> suggests the following principle:
>
> o an IP address assigned to an interface that connects to a link with
> undetermined connectivity properties should be unique, at least
> within the routing domain. NEW: Routing protocols running on a router
> may exhibit different requirements for uniqueness of interface
> addresses; some have no such requirements, others have requirements
> ranging from local uniqueness only, to uniqueness within, at least,
> the routing domain (as defined in [RFC1136]). Many modern routing
> protocols do not need to employ unique addresses at all, and
> theoretically, their only requirement is that some router identifier
> is unique.
>
> Nevertheless, configuring an IP address that is unique within the
> routing domain satisfies the less stringent uniqueness requirements
> of local uniqueness, while also enabling protocols which have the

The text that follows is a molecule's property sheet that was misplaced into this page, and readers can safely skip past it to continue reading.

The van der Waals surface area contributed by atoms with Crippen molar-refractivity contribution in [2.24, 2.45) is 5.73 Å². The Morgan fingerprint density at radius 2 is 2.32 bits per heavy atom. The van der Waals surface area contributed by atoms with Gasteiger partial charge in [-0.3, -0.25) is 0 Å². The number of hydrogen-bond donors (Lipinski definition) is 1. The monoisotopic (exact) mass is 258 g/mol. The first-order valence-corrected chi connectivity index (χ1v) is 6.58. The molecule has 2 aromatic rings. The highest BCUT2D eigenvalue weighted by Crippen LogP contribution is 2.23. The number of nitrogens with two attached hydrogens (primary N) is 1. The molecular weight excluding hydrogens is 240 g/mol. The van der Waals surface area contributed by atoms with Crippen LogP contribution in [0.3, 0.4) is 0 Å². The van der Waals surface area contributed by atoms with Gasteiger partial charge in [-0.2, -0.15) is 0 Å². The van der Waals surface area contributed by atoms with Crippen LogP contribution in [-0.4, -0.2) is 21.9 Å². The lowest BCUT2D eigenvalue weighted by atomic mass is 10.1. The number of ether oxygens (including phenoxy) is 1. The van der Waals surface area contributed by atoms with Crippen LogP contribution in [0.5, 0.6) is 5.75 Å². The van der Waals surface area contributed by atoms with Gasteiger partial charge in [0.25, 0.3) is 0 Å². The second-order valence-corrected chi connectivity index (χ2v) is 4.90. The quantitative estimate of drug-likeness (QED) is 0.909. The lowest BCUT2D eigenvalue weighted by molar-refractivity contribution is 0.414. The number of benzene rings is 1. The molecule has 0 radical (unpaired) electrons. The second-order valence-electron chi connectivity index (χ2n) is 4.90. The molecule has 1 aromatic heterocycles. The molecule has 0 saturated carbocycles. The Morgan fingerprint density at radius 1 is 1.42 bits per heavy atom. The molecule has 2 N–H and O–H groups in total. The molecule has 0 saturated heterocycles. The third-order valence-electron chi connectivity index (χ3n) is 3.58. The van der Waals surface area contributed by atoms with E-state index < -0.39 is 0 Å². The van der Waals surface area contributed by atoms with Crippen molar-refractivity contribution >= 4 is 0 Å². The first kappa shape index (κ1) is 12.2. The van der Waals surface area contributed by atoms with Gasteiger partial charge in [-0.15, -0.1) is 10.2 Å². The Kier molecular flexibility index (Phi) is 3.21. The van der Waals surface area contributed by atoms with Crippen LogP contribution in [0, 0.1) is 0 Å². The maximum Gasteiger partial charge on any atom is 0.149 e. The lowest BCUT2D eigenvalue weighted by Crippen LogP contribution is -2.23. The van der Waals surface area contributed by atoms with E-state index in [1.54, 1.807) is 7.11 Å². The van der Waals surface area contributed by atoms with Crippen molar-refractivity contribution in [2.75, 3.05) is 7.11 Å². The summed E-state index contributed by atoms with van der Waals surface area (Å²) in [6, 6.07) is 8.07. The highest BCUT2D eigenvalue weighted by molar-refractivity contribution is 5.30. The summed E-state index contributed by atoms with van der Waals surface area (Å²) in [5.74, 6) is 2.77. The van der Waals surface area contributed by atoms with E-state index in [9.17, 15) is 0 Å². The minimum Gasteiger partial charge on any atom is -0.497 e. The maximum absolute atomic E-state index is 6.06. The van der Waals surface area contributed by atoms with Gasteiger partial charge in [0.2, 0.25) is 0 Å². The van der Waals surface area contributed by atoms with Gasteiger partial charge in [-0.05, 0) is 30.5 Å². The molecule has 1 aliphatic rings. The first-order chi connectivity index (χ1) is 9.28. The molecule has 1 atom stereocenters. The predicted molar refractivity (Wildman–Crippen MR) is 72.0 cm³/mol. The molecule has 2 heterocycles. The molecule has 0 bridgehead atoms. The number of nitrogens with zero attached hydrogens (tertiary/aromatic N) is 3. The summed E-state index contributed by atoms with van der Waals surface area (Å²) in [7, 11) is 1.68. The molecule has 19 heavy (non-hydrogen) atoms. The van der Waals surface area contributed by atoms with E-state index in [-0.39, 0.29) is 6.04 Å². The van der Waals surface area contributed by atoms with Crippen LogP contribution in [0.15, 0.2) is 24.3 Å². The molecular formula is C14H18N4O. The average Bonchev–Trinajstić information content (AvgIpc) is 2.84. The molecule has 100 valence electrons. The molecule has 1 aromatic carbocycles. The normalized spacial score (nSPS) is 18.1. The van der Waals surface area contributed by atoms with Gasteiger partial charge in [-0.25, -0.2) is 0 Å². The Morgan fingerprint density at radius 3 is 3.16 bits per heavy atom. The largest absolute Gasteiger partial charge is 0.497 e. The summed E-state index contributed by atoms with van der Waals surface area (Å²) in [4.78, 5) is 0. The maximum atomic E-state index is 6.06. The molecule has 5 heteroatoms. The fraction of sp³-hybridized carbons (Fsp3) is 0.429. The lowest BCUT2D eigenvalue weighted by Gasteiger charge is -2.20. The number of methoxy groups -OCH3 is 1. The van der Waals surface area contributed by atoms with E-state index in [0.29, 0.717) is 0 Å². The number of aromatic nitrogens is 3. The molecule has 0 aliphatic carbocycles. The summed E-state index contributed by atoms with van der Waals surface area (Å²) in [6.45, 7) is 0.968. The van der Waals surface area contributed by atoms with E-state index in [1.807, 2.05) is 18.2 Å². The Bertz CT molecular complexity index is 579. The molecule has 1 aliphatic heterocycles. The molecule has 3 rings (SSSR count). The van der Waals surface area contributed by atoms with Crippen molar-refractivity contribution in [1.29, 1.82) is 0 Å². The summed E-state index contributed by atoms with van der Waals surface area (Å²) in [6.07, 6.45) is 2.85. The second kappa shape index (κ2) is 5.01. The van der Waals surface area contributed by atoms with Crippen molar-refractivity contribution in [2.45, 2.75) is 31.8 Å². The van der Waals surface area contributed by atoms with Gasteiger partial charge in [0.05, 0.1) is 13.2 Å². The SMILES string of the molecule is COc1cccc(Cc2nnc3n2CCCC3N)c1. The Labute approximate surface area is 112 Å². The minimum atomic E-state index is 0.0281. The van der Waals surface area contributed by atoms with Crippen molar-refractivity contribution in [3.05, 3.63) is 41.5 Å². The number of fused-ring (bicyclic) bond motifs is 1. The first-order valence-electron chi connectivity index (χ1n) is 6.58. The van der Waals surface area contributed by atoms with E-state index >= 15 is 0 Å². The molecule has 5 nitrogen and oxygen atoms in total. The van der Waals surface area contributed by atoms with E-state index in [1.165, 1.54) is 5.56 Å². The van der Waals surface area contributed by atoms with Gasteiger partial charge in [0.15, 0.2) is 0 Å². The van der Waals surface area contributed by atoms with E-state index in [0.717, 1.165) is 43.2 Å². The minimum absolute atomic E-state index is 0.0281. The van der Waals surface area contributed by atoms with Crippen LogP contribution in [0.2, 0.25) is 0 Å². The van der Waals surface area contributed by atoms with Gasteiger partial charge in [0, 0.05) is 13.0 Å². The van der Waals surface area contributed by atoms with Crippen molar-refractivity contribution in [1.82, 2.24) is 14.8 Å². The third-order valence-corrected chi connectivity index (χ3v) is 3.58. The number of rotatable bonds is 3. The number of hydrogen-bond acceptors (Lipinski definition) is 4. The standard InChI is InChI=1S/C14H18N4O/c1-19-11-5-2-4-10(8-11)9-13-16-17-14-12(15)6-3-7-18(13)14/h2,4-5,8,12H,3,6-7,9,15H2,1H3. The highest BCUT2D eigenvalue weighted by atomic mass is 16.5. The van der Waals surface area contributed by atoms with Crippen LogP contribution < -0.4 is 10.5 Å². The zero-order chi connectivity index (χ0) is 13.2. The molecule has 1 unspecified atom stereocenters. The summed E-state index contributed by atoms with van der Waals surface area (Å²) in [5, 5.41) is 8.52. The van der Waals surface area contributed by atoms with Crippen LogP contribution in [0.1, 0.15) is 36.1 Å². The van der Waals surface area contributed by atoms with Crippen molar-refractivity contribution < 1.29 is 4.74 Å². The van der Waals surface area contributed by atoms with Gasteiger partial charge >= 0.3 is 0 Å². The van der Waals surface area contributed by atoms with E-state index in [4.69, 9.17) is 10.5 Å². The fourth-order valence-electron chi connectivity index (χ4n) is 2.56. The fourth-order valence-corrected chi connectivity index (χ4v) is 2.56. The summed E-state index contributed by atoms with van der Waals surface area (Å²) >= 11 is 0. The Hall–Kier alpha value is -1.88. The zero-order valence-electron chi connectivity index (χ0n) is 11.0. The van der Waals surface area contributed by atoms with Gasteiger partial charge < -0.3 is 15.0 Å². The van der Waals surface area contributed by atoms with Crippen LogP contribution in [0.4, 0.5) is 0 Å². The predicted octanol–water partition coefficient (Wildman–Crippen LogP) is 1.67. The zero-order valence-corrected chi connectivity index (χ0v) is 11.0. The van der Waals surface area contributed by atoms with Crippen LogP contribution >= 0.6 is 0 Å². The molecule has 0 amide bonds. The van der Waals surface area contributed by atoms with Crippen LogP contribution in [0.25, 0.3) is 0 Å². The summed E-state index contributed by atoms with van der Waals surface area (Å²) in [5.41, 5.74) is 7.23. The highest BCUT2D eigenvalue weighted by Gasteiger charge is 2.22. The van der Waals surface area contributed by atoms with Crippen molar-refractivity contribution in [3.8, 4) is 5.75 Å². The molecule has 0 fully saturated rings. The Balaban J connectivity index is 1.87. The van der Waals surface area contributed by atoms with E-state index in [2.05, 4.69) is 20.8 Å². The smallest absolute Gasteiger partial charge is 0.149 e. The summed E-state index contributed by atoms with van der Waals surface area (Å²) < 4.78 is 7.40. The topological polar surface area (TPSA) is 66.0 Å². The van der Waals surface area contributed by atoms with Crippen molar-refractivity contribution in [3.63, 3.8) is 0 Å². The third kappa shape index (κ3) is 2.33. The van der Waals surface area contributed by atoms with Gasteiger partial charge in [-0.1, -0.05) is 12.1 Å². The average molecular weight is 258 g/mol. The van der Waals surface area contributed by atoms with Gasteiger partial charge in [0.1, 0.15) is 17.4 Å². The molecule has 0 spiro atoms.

> most stringent requirements of uniqueness within the routing domain.
>  As a result, many current deployments have chosen to employ the
> following simplifying principle:
>
> o an IP address assigned to an interface that connects to a link with
> undetermined connectivity properties should be unique, at least
> within the routing domain.
>
> And in Section 6.1:
>
> OLD: o There is no mechanism to ensure that IPv6 link-local addresses
> are unique across multiple links, hence they cannot be used to
> reliably identify routers (it is often desirable to identify a router
> with an IP address). NEW: o There is no mechanism to ensure that IPv6
> link-local addresses are unique across multiple links, hence they
> cannot be used to reliably identify routers, should this be necessary
> in the chosen routing protocol.
>
> OLD: Therefore, autoconfiguration solutions should be encouraged to
> primarily focus on configuring IP addresses that are not IPv6 link-
> local. NEW: Therefore, a common theme in many autoconfiguration
> solutions is to focus on configuring IP addresses that are not IPv6
> link- local.
>